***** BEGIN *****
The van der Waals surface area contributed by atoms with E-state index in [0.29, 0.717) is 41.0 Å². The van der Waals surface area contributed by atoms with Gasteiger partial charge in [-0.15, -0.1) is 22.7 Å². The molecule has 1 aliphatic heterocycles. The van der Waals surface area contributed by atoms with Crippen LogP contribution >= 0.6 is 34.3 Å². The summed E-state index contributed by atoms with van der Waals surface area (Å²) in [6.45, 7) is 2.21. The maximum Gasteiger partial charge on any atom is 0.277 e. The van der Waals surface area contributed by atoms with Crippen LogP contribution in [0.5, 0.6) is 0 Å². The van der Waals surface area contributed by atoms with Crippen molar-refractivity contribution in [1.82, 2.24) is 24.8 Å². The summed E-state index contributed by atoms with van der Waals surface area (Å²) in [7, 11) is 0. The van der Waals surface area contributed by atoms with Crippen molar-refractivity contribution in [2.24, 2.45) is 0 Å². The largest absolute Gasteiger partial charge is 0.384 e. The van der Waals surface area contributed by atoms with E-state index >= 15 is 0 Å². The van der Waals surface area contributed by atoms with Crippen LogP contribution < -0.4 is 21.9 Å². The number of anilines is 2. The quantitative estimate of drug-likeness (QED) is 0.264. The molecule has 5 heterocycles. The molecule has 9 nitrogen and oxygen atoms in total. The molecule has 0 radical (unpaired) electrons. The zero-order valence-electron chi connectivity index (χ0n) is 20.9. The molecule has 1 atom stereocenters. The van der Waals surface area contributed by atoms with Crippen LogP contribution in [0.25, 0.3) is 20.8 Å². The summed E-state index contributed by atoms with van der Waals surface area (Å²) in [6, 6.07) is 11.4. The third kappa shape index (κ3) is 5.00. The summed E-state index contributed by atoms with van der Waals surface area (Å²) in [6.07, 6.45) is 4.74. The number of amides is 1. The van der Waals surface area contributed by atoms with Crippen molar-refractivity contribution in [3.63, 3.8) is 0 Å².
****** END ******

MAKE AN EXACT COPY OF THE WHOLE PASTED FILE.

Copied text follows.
The van der Waals surface area contributed by atoms with E-state index in [0.29, 0.717) is 41.0 Å². The van der Waals surface area contributed by atoms with Gasteiger partial charge in [-0.15, -0.1) is 22.7 Å². The molecule has 1 aliphatic heterocycles. The van der Waals surface area contributed by atoms with Crippen LogP contribution >= 0.6 is 34.3 Å². The summed E-state index contributed by atoms with van der Waals surface area (Å²) in [6.45, 7) is 2.21. The maximum Gasteiger partial charge on any atom is 0.277 e. The van der Waals surface area contributed by atoms with Crippen LogP contribution in [0.5, 0.6) is 0 Å². The van der Waals surface area contributed by atoms with Crippen molar-refractivity contribution in [1.82, 2.24) is 24.8 Å². The summed E-state index contributed by atoms with van der Waals surface area (Å²) in [7, 11) is 0. The van der Waals surface area contributed by atoms with Crippen molar-refractivity contribution in [2.24, 2.45) is 0 Å². The largest absolute Gasteiger partial charge is 0.384 e. The van der Waals surface area contributed by atoms with E-state index >= 15 is 0 Å². The van der Waals surface area contributed by atoms with Crippen LogP contribution < -0.4 is 21.9 Å². The number of anilines is 2. The quantitative estimate of drug-likeness (QED) is 0.264. The molecule has 5 heterocycles. The molecule has 9 nitrogen and oxygen atoms in total. The molecule has 0 radical (unpaired) electrons. The zero-order valence-electron chi connectivity index (χ0n) is 20.9. The molecule has 1 atom stereocenters. The van der Waals surface area contributed by atoms with Crippen LogP contribution in [0.25, 0.3) is 20.8 Å². The summed E-state index contributed by atoms with van der Waals surface area (Å²) in [6, 6.07) is 11.4. The third kappa shape index (κ3) is 5.00. The summed E-state index contributed by atoms with van der Waals surface area (Å²) in [6.07, 6.45) is 4.74. The number of amides is 1. The van der Waals surface area contributed by atoms with Crippen molar-refractivity contribution in [3.63, 3.8) is 0 Å².